The only way to get inside Chernobyl since the disaster is with a guided tour. There are plenty to choose from online and there’s no need to be very picky – each one is exactly the same because each one follows a very specific route going through only the areas deemed safe to visit in the Chernobyl Exclusion Zone.
This zone encompasses 1,000 square miles (drawn as a 30 km circle around the site) and has two police checkpoints. The first is at the entrance to the first 30 km circle and a second at the more dangerous 10 km mark.
To pass through these checkpoints you need your passport and an electronic ticket from your tour company that matches it exactly. No one is allowed in on their own.
I used what seems to be one of the most popular operators – simply called Chernobyl Tour – and their tours cost $100 per person, increasing to $150 per person if you book on short notice (three days out). Because each visitor needs to be registered with the police before arrival at the site, tours close the day before they depart.
Overgrown home in the Chernobyl Exclusion Zone
Do people still live in Chernobyl?
Yes, but only illegally. A couple of hundred resettlers have returned to their homes inside the Chernobyl Exclusion Zone despite orders not to. Other than that there are also people who work at the Chernobyl power plant (but live outside of the zone and enter by train every day) and some workers who do actually live inside the town of Chernobyl, but only on 15-day shifts.
Is Chernobyl safe to visit?
Yep. Every person on our tour was given a dosimeter to wear around their necks and track their radiation exposure during the tour. At the end of the day, they reported that our group, on average, received only .002 millisieverts (mSv) of radiation during the eight hours we spent inside Chernobyl. That’s similar to the dose we’d receive during 24 hours in Kiev or on a one-hour airplane flight.
Teams of men called “liquidators” washed everything inside the Exclusion Zone after the explosion. Anything deemed too contaminated – like the entire Red Forest (given its name because the pine trees absorbed so much radiation they turned red) and all of the houses in the town of Kopachi – were razed and buried beneath the ground instead.
Of course, there are other areas inside Chernobyl that we couldn’t visit because the radiation levels are still too high, like the basement of the Pripyat hospital where the original 30 liquidators left their clothes after fighting the fire at the plant. Because of their proximity to the reactor, the liquidators’ clothes were so contaminated that the basement is still one of the most dangerous places inside Chernobyl today (and no, you won’t see it on your tour).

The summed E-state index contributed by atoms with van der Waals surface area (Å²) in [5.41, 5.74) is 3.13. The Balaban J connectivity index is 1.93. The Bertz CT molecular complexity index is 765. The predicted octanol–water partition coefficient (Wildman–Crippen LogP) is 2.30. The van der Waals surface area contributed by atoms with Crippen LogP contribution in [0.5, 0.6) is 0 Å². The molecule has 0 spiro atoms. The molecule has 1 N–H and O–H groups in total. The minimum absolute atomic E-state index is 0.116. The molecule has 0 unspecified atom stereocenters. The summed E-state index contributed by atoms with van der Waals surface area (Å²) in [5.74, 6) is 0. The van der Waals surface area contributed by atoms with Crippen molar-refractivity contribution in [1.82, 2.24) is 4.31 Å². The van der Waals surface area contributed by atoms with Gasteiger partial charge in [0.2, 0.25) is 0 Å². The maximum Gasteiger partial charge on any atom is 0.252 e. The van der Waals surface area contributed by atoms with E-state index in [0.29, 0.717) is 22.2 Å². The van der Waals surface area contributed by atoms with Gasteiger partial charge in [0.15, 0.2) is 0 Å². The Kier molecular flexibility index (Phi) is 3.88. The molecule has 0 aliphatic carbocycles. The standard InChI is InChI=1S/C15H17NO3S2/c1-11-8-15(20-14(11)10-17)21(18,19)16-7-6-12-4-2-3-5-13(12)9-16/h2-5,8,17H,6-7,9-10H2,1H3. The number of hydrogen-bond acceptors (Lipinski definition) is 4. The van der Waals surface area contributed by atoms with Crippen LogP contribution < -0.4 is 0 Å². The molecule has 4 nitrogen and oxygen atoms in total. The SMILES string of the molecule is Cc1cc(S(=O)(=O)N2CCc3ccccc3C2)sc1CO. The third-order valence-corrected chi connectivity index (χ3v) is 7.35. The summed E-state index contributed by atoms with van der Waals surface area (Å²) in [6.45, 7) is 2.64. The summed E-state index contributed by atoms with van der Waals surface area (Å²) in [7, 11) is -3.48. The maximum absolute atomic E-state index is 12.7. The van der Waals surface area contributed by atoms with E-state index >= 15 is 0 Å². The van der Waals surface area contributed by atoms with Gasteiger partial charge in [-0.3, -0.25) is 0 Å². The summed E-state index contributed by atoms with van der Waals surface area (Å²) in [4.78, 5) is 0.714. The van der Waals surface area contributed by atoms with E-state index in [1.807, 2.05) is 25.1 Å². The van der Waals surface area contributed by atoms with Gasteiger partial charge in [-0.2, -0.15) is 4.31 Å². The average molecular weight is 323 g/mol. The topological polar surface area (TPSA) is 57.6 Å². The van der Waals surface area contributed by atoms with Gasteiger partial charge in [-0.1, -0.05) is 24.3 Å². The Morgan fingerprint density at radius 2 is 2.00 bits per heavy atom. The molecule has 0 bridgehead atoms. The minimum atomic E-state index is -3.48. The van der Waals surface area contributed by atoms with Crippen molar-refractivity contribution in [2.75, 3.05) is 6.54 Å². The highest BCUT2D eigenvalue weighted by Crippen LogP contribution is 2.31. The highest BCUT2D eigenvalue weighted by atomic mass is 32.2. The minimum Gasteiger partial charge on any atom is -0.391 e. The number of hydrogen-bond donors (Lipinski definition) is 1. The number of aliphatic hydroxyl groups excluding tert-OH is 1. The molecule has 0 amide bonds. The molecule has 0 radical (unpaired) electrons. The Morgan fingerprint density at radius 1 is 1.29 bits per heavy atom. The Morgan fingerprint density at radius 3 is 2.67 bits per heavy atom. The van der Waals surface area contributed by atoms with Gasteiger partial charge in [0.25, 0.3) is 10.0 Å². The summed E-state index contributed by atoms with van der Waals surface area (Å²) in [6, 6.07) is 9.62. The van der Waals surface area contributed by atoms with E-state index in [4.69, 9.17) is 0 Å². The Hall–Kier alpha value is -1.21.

Homes left in disarray inside the Chernobyl Exclusion Zone
Inside the Chernobyl Exclusion Zone – Tour Itinerary
Our tour started with a two-hour drive from Kiev to the first checkpoint at the entrance to the Exclusion Zone. One the drive we were given a run-down of the rules – no eating outside of the bus, smoke only in designated areas, touch as little as you can, don’t take anything (duh) and wear long sleeves, pants, and close-toed shoes. We watched a quick 30-minute documentary about the event and then we were at the gates!
We went on a Saturday, the busiest day of the week, in May and our guide told us that there were about 800 other people on tours inside Chernobyl that day – in the high season that number jumps to 1500, so getting through the checkpoint was a bit time-consuming. We drank some coffee, picked up our dosimeters, and then we were off to our first stop inside the Chernobyl Exclusion Zone.
Abandoned grocery store in Zalissya
Zalissya is an abandoned Soviet town just inside the borders of the Exclusion Zone. We hopped out of the bus and were given 20 minutes to walk around the now heavily forested town. I was surprised we were allowed to go into the collapsing buildings, including houses, barns, a doctors office, and a grocery store.
Because we were set loose on our own, I was able to stand completely alone in a silent home surrounded by overgrown trees and greenery and it was a truly surreal experience.
2. Second Checkpoint
Next, we arrived at the second checkpoint, called Leliv, where we entered the 10 km zone. Our tickets and passports were checked again but by then the many tour buses were more spread out and it went faster than the first.
Abandoned Soviet radar system
3. Radar Duga-1
This massive abandoned radar is actually completely unrelated to Chernobyl but was one of the most memorable stops on our visit. The Soviets built it to bounce radar signals around the earth to the US to see if we had set off any nuclear missiles.